10.1, 12.1, 14.7, 17.8, 21.5, 26.1, 31.6, 38.3, 46.4, 56.2, 68.1 and 82.5

Clearly 27 ought to be 26, 33 ought to be 32, 39 ought to be 38 and 47 ought to be 46. Maybe 82 should be 83 as well. Here's the graph of traditional E12 series (blue) versus exact (green): -

So maybe the popularity of 47 is based on some poor maths?

• The value "33" seems a bit curious, since sqrt(10) is 3.1622. If in addition to the "smooth" series there were also values which were nominally centered on "2.000" and "5.000", then it would make sense to have a value which was nominally centered on "3.000" and "3.333" [so as to allow some nice whole-number ratios of nominal values], but the series doesn't seem to allow any nice whole-number ratios. – supercat May 3 '13 at 15:23
• It's not about integers at all. The same sequence going from 1 to 10 instead of from 10 to 100 will have fractional digits. The issue is trying to stay to two significant figures, not integers. – Olin Lathrop May 3 '13 at 19:33
• @OlinLathrop yes you are right - I was being a bit flippant when I wrote it - I did consider writing about the banding on standard leaded resistors and the number of sig digits - I'll change it - thankyou – Andy aka May 3 '13 at 19:43
• @supercat FWIW, it was E6 that was used in the first place; IMO the (still arguably most common) values 10 15 22 33 were chosen for simplicity. Although 10^1/6 = 1.47..., taking those exact values gave us 10/15 = 22/33 = 2/3; 33/100 = 1/3 (great when simple R ratios are needed); because all of those values were significantly rounded up (with 33 rounded almost 5%), it follows that also 46 should be moved up a bit to compensate for this, at the same time giving a value that's a bit nearer to 50. Further (E12, E24 etc.) numbers were used to match the spaces that were already there. – vaxquis Oct 20 '16 at 14:08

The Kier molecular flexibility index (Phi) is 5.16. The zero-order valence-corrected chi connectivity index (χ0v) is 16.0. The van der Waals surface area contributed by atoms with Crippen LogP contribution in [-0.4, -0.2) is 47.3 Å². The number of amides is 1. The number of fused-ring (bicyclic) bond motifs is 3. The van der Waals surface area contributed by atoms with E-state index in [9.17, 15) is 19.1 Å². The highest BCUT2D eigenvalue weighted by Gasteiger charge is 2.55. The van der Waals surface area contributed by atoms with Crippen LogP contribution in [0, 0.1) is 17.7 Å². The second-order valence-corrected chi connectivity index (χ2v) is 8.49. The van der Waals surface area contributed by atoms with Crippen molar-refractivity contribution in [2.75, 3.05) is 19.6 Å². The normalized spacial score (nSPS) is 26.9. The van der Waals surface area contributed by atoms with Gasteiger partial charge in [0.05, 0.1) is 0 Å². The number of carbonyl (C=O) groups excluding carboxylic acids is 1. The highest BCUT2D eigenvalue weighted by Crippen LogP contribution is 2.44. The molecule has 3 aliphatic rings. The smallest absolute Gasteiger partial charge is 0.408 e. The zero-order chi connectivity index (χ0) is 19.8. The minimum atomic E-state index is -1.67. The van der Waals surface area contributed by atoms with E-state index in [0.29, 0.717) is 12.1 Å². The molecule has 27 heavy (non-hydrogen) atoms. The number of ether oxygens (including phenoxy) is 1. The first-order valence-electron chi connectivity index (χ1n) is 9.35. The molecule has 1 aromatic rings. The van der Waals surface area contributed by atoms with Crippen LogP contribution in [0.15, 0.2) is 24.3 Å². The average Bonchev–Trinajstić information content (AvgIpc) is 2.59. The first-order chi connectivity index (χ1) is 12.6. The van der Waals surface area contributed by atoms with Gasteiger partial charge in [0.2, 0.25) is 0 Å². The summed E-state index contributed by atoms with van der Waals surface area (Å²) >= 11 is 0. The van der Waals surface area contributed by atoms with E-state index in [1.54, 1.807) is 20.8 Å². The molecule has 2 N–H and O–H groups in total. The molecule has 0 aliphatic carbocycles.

• @vaxquis: There are a lot of cases where ratios like 2:1 and 3:2 are very useful, and given that in many cases ratios matter more than actual values, I would think that adjusting values to allow such ratios would have been helpful. – supercat Oct 20 '16 at 14:35

Have you ever noticed the dials on a scope are always 1-2-5-10-20-50-...? This has a simple and similar reason, although the values on the dials are a bit more rounded for convenience.

Many phenomena are perceived as being logarithmic (the best known one being sound).

Look at this sequence:

\begin{array}{|c|c||c|} n & \log(n)\\ \hline 10&1.00\\ 22&1.34\\ 47&1.67\\ 100&2.00\\ 220&2.34\\ 470&2.67\\ 1000&3.00\\ \end{array}